Consideration had been given to the most cost effective way of procuring appropriate vehicles. Due to the value of the purchase the procurement exercise would be subject to OJEU thresholds. To expedite the process consideration was given to using an established framework agreement rather than running a full tender process internally. Crown Commercial Services (CCS), an executive agency of UK government, had an established framework for this category of fleet which exploited economies of scale by combining the purchasing power of the UK public sector.


As such it was proposed that the use of a reverse electronic auction was the most cost effective way of procuring the required vehicles. CCS auctions were set at 6 monthly intervals with the next available auction scheduled for 22 October, 2015.  Should this date not be met the next auction was not until February 2016.  As the current vehicles were costing £17,500 per month in total to operate, it was proposed that Cabinet exercise the use of urgency procedures in order to realise the maximum savings via an earlier procurement process.


Several barriers remained before full take-up of the scheme could be achieved. During the pilot scheme, exemptions were provided without significant challenge to the chief officers requesting or supporting the exemption on behalf of their staff. In addition, the lack of vehicles available at high mileage user bases such as Barry Hospital had limited the potential uptake of the scheme to certain user groups. All exemption requests plus all instances where a booking request was refused due to unavailability of a vehicle were recorded by the Business Support team (a summary was provided at Appendix D attached to the report). In addition, a recent sample audit of mileage claims had determined that certain mileage claims were being submitted and approved without being accompanied by an authorising exemption code, as required by the pool car policy.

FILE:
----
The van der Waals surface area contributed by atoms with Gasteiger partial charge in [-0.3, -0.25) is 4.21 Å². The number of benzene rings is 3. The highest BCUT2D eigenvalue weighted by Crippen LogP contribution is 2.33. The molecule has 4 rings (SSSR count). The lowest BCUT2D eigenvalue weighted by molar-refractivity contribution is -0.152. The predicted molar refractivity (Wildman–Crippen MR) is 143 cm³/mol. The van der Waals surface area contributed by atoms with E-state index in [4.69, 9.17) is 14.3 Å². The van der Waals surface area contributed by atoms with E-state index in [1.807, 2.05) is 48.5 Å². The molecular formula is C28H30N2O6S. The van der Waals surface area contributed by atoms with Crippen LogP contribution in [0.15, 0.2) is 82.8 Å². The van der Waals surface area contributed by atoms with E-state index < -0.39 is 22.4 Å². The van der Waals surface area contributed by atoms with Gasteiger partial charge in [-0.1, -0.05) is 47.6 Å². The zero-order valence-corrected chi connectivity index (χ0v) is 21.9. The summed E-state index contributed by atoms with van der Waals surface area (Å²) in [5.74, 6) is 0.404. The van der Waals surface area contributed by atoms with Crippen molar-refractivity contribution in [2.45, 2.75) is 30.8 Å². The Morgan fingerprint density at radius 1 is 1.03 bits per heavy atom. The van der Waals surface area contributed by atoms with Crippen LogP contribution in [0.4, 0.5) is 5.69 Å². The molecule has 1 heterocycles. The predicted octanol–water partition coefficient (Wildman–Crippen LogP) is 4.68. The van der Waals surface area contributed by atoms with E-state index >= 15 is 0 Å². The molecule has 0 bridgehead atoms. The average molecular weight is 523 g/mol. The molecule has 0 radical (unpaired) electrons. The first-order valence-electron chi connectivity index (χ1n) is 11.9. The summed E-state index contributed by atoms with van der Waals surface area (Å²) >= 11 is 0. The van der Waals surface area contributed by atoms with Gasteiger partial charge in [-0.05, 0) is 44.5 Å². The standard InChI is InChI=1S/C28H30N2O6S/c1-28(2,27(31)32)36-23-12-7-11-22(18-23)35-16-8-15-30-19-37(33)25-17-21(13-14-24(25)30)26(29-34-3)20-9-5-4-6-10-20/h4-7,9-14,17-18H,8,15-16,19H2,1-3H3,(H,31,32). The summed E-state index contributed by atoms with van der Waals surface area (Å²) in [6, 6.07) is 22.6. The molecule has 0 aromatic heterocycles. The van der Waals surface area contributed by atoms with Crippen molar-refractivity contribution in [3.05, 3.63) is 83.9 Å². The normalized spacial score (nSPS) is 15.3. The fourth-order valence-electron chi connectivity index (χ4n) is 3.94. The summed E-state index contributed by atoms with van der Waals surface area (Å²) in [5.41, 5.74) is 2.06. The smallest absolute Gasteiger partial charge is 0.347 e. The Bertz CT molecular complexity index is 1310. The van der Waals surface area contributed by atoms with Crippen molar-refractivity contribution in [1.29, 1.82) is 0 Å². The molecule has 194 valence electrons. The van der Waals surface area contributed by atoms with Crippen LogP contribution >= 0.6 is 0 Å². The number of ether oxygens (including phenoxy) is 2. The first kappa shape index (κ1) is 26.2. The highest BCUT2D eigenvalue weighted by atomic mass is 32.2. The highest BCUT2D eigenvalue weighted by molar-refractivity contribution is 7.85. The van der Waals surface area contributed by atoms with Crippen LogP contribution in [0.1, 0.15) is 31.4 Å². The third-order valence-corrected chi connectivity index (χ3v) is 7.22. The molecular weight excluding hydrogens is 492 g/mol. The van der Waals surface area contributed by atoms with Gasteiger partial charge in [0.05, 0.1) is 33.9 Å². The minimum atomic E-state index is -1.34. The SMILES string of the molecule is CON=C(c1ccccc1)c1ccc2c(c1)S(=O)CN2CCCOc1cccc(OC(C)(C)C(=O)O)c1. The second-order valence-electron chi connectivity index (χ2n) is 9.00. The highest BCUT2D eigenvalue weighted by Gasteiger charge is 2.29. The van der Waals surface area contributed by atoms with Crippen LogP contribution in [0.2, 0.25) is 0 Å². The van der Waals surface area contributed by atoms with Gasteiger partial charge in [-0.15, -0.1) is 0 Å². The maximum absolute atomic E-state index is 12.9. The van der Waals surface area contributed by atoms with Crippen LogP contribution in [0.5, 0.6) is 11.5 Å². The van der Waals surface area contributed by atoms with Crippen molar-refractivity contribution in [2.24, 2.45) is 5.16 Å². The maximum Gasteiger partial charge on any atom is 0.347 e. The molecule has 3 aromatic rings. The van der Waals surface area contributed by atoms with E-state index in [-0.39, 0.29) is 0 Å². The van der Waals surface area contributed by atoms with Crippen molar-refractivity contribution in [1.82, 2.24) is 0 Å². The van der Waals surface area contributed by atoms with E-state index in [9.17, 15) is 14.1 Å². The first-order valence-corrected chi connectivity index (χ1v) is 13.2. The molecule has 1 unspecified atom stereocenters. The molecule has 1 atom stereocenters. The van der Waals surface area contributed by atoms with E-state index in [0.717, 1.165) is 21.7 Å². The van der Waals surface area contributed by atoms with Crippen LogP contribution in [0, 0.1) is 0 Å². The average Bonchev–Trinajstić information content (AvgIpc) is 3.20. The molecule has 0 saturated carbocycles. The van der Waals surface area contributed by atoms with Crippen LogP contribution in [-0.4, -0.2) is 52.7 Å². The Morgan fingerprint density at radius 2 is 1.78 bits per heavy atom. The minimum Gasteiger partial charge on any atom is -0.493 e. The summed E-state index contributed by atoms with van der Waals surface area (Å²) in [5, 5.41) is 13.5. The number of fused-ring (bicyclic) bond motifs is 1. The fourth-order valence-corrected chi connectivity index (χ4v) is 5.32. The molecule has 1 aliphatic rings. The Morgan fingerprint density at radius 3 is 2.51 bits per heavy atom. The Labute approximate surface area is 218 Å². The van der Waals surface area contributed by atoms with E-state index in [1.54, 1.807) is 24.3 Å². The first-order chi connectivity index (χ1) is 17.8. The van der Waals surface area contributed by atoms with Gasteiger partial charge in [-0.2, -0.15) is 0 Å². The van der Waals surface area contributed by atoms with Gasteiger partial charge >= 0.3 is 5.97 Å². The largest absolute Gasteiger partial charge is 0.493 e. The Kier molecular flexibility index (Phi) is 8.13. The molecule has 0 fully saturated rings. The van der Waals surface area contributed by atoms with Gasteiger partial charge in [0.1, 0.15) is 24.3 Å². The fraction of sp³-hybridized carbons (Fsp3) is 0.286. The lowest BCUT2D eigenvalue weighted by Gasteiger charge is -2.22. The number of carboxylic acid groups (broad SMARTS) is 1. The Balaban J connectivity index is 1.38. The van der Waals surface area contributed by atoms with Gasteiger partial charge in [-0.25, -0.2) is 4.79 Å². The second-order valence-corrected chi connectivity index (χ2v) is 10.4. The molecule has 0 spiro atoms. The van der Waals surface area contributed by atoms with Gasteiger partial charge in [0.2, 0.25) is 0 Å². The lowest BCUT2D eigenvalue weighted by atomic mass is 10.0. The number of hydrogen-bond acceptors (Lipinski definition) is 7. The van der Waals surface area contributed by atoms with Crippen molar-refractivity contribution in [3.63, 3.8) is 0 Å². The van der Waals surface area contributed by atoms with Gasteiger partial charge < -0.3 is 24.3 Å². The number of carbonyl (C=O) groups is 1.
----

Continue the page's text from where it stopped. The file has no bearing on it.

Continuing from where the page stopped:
Based on the feedback received via a Staffnet survey, staff reaction to the implementation of the scheme had been largely favourable. However, several learnings had been taken from the pilot implementation and such learnings had either been designed into the existing pilot Scheme or would be incorporated into the permanent version of the scheme.


Expansion of the scheme over the next 6 months would require the further integration of departments and locations currently exempt from the Scheme. The Business Support team were working with department heads to determine the best approach to achieve this integration.